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Creating a multi port serial object

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  • I put test code into the spin object so I didn’t have to bounce between different files.

  • @DiverBob said:
    A lot of this is an exercise to help me learn pasm (plus I need something along thes line for my robot communications!).

    Bob, if your object is to learn PASM better than more power to you. If you just want a multi port serial driver with uses your "AddPort" method to start, then I'd be glad to help you out. I think my multi port driver could be easily modified to use your version of the AddPort method.

    It's great if you want to keep work on this but if you want to get back to your amazing robot, I'd be glad to modify my code to match your requirements.

    I feel reasonably competent in PASM on the Propeller 1 myself. PASM in the Propeller 2 is a whole other animal. While I modified a lot of Spin code in Clusso99's and JonnyMac's driver, I only changed variable names in the PASM section. PASM2 is to PASM1 what a full grown tiger is to domestic kitten. It might just be some growing pains, but I find PASM2 very intimidating.

    Good luck either way. If you want me to modify my code to use your AddPort method, just let me know. I'd be glad to make those changes.

  • I started this project when I determined that the P1 didn’t have enough horsepower and speed to be effective as the master computer for my hexapod robot. However at the time the P2 didn’t have all the objects created that I needed. Those objects have been slowly becoming available. First, I learned enough C to use FlexProp to recreate the Inverse Kinematics equations (I’d like to do the Inverse Kinematics in Spin/PASM instead of C, those calculations were the stumbling block on the P1). JonnyMac was very helpful and created the object for the RGB display setup. The master to leg controllers communications needed 8 serial ports, as there wasn’t anything like that around I decided it would be ‘fun’ to learn P2 PASM and see if I could create it myself. Fortunately now there are 2 different versions of a multi-port serial object by you and Ray. The last item on the object todo list is XBee communications and JonnyMac is having a very timely discussion on that in a couple of weeks!
    At this point I’ve put so much time and effort into learning and getting this version to work I hate to just drop it! Besides I like the idea of the simplicity of the original P1 object and I’ve learned a lot about pasm since I started. JonnyMac’s instructional series has been great for learning new ways of doing things. My problem is that there are still large holes in my knowledge of pasm and I haven’t found or recognized examples that help me as much as I hoped. At this point I don’t think I’m too far off from having this work, I just can’t figure out where I’m going wrong at this point. I appreciate your offer to help out!

  • I got my version of a multiple port serial to work! Attached is a Pulseview snapshot with 2 ports enabled at 115200 baud with the TX of port0 feeding RX of port1, TX of port1 feeding RX of port0.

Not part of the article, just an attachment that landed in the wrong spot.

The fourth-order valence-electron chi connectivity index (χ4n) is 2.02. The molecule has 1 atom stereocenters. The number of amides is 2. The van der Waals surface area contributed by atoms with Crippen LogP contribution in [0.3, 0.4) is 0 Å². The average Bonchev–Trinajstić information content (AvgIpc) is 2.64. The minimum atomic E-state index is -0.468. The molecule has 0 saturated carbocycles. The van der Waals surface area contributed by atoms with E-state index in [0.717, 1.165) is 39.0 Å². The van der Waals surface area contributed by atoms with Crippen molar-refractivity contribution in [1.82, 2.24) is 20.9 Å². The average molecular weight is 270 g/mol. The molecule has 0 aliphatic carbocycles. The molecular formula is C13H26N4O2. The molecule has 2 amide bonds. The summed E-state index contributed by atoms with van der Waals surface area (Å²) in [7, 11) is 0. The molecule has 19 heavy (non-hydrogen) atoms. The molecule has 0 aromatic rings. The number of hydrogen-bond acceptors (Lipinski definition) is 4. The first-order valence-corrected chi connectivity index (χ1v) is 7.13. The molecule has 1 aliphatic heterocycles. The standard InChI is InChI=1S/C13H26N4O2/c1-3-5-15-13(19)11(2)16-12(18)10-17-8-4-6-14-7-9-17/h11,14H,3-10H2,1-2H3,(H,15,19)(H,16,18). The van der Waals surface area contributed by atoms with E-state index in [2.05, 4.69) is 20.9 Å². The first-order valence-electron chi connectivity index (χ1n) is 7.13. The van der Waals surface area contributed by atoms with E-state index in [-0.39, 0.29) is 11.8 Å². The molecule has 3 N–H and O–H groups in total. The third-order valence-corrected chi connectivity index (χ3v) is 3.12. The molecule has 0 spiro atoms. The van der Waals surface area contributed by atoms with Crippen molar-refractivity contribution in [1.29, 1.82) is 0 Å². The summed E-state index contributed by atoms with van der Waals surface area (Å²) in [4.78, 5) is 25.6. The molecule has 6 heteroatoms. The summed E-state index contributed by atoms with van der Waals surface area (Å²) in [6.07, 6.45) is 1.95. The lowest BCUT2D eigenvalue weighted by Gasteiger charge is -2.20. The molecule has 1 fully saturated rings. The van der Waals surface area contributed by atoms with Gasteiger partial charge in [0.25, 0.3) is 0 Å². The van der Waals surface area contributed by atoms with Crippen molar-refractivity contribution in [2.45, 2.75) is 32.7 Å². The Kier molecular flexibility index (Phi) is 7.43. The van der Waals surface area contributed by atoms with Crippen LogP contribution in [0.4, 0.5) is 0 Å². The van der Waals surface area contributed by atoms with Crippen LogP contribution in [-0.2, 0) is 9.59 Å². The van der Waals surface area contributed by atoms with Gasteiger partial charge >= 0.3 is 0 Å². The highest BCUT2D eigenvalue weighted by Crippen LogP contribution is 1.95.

Having the debug capability in Spin and PASM really made the difference for figuring out what was going on and how to fix it.
    This isn't set up as a proper stand alone code item yet as my SPIN testing code is embedded in the object, so no other files are needed to run. I will split the serial object out and make a proper demo of it.

  • Cluso99Cluso99 Posts: 17,717

    Congratulations Bob. As NASA says, Perseverance pays off ;)

  • I second Clusso99's congratulations.

    @DiverBob said:
    Fortunately now there are 2 different versions of a multi-port serial object by you and Ray.

    I want to make sure it's clear, I just modified Clusso99's code to move the parameter arrays into the serial object. My modifications were very superficial.

    @DiverBob said:
    I determined that the P1 didn’t have enough horsepower and speed to be effective as the master computer for my hexapod robot.

    I ran into trouble using the P1 with my hexapod project. I look forward to updating my hexapod with a new Propeller 2 brain. I think some of the Propeller 2's rotation commands will make the inverse kinematics much faster than my earlier version. I look forward to following the progress of your large hexapod.

  • Thanks Duane, I’m looking forward to working directly on the robot again soon. I really think the P2 has plenty of horsepower to make the hexapod move much more smoothly. Plus it will be neat having a P2 controlling 6 P1’s! I’m thinking of mounting the P2 Edge mini breakout board on the robot, it will be easy to run wires between it and the 6 P1 RoboPi boards.

    Tomorrow I will set the serial object up as a stand alone object with separate code for demo and further testing. I want to see how well it runs with 8 ports running at the same time at clock speeds less than 300Mhz and baud rates over 115200.

    I took a quick look today at the built-in Spin methods and ran a quick test. I got results but didn’t understand the outputs I was getting yet. Hoping I can find some good examples as I need sin, cos, tan, and arccos methods to recreate the Inverse Kinematics equations. This will be the next programming adventure once this serial object gets finished.

  • Here is the demo file and multiport serial spin code. To use this version just add the object to your code. Then run AddPort(rx, tx, mode, baud) to your code before you run the Start() method. By default it is set for 8 ports. I tested it with 4 ports at 128_000 baud. Have fun!

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